Manny Pacquiao & Bob Arum
By Jason Pribila: Writer/Director Christopher Nolan’s latest visual masterpiece, “Inception” dominated the box office; leaving audiences with the task of trying to grasp what they just witnessed. On the same weekend, Top Rank president Bob Arum held a 3am conference call to announce that Floyd Mayweather Jr. missed the deadline for exclusive rights to negotiate to fight Manny Pacquiao on November 13.
Days later Team Mayweather announced that no such negotiations ever took place, leaving boxing scribes to question: Who is telling the truth, Who is lying, and Is any of this worth depriving themselves of sleep?
No matter who is to blame for failing to make the sport’s biggest fight, one thing is clear. Fresh ideas need to be implanted into the minds of the sport’s powers that be.
“Inception” stars Leonardo DiCaprio as the leader of a group of specialists that have mastered the art of extraction. They have the ability to enter one’s mind, and steal their valuable secrets while their mark is asleep and dreaming. The movie takes off when they are hired for a much more difficult task, which is to plant an idea rather than steal one. The whole key to making this mission a success is to make their target believe that the idea was their own.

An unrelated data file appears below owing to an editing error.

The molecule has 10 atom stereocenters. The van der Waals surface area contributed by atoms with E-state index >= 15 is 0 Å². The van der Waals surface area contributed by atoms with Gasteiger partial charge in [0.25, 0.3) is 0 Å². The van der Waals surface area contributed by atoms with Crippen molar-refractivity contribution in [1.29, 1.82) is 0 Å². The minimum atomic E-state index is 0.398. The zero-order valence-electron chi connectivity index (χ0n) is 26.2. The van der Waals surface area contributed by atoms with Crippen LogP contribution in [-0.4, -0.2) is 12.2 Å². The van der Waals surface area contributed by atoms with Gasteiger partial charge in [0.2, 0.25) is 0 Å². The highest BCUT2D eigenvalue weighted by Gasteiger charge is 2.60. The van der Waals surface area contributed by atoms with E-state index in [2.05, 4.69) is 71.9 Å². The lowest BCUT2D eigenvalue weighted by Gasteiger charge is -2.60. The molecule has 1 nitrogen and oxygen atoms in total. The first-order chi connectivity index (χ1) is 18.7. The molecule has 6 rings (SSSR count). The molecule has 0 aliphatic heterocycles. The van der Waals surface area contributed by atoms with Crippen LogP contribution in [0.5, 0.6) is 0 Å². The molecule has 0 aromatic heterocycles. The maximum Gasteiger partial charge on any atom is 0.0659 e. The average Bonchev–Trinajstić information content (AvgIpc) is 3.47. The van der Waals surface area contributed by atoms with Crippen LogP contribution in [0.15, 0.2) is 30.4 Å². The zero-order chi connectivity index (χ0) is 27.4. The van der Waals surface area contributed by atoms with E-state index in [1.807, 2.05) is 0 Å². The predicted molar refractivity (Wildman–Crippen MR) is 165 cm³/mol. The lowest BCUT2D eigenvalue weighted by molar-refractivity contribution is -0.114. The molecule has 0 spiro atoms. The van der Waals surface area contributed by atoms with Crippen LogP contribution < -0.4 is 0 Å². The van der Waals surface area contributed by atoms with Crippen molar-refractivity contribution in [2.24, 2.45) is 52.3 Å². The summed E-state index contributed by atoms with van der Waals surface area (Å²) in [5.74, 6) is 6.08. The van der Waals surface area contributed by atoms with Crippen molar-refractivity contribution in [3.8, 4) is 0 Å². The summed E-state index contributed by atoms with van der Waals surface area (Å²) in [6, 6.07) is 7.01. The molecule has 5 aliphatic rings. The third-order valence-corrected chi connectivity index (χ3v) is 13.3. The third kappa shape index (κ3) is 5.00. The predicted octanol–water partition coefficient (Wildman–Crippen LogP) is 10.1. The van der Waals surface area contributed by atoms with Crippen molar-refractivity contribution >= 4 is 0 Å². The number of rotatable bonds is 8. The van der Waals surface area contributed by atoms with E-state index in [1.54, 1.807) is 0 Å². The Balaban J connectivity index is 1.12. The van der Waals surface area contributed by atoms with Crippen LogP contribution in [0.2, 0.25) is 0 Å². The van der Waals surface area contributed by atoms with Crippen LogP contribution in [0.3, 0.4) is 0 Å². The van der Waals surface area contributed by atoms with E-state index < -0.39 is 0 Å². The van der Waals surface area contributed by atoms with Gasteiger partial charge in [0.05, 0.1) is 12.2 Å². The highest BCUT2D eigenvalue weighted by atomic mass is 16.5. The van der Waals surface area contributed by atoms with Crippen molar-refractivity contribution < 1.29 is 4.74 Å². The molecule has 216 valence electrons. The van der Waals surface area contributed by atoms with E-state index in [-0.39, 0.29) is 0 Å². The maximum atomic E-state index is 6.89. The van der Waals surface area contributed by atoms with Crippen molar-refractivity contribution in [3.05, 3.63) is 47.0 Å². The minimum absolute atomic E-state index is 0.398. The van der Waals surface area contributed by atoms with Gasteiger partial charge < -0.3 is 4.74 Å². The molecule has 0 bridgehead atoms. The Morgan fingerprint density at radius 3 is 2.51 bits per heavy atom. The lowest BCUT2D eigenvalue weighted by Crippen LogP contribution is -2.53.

Hollywood, like boxing is fond of immediately capitalizing on a financial success by staging a sequel. In this case I would commission DiCaprio’s crew to give fight fans their own blockbuster to look forward to in 2010.
The target in this mission would be Bob Arum. It would not take a team of experts to extract the reasons why Arum is not keen on making Mayweather richer. Therefore, this mission would require inception. I would build on the comments Arum made during his early morning conference call regarding alternative opponents for Pacquiao. He narrowed it down to two possibilities: a bout against disgraced former titlist Antonio Margarito or a rematch with Miguel Cotto. Neither fight would satisfy anyone that is not currently on the Top Rank payroll.
The somewhat valid reason that Arum gave for not considering anyone outside of the Top Rank family was because none of the other fighters mentioned (Timothy Bradley, Paul Williams, Andre Berto) bring enough star power or box office clout.